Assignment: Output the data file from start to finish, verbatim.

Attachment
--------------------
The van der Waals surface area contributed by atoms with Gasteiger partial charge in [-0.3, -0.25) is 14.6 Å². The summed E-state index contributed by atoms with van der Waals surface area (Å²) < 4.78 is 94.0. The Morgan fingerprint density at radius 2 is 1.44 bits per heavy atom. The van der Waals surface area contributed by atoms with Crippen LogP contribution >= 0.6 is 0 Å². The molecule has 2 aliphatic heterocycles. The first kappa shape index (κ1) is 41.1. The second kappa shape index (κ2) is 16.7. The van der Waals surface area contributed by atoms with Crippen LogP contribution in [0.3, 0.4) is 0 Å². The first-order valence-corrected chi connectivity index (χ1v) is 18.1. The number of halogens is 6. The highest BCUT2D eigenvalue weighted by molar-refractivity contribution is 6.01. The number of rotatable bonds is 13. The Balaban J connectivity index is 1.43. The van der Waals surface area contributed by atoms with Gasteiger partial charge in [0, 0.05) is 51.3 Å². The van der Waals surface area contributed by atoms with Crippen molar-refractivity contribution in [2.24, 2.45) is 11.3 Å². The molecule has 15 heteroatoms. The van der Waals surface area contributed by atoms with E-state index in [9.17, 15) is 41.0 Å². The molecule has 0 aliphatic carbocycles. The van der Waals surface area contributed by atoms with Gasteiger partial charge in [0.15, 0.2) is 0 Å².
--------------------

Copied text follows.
The van der Waals surface area contributed by atoms with Gasteiger partial charge in [-0.3, -0.25) is 14.6 Å². The summed E-state index contributed by atoms with van der Waals surface area (Å²) < 4.78 is 94.0. The Morgan fingerprint density at radius 2 is 1.44 bits per heavy atom. The van der Waals surface area contributed by atoms with Crippen LogP contribution >= 0.6 is 0 Å². The molecule has 2 aliphatic heterocycles. The first kappa shape index (κ1) is 41.1. The second kappa shape index (κ2) is 16.7. The van der Waals surface area contributed by atoms with Crippen LogP contribution in [0.3, 0.4) is 0 Å². The first-order valence-corrected chi connectivity index (χ1v) is 18.1. The number of halogens is 6. The highest BCUT2D eigenvalue weighted by molar-refractivity contribution is 6.01. The number of rotatable bonds is 13. The Balaban J connectivity index is 1.43. The van der Waals surface area contributed by atoms with Gasteiger partial charge in [0, 0.05) is 51.3 Å². The van der Waals surface area contributed by atoms with Crippen molar-refractivity contribution in [2.24, 2.45) is 11.3 Å². The molecule has 15 heteroatoms. The van der Waals surface area contributed by atoms with E-state index in [9.17, 15) is 41.0 Å². The molecule has 0 aliphatic carbocycles. The van der Waals surface area contributed by atoms with Gasteiger partial charge in [0.15, 0.2) is 0 Å².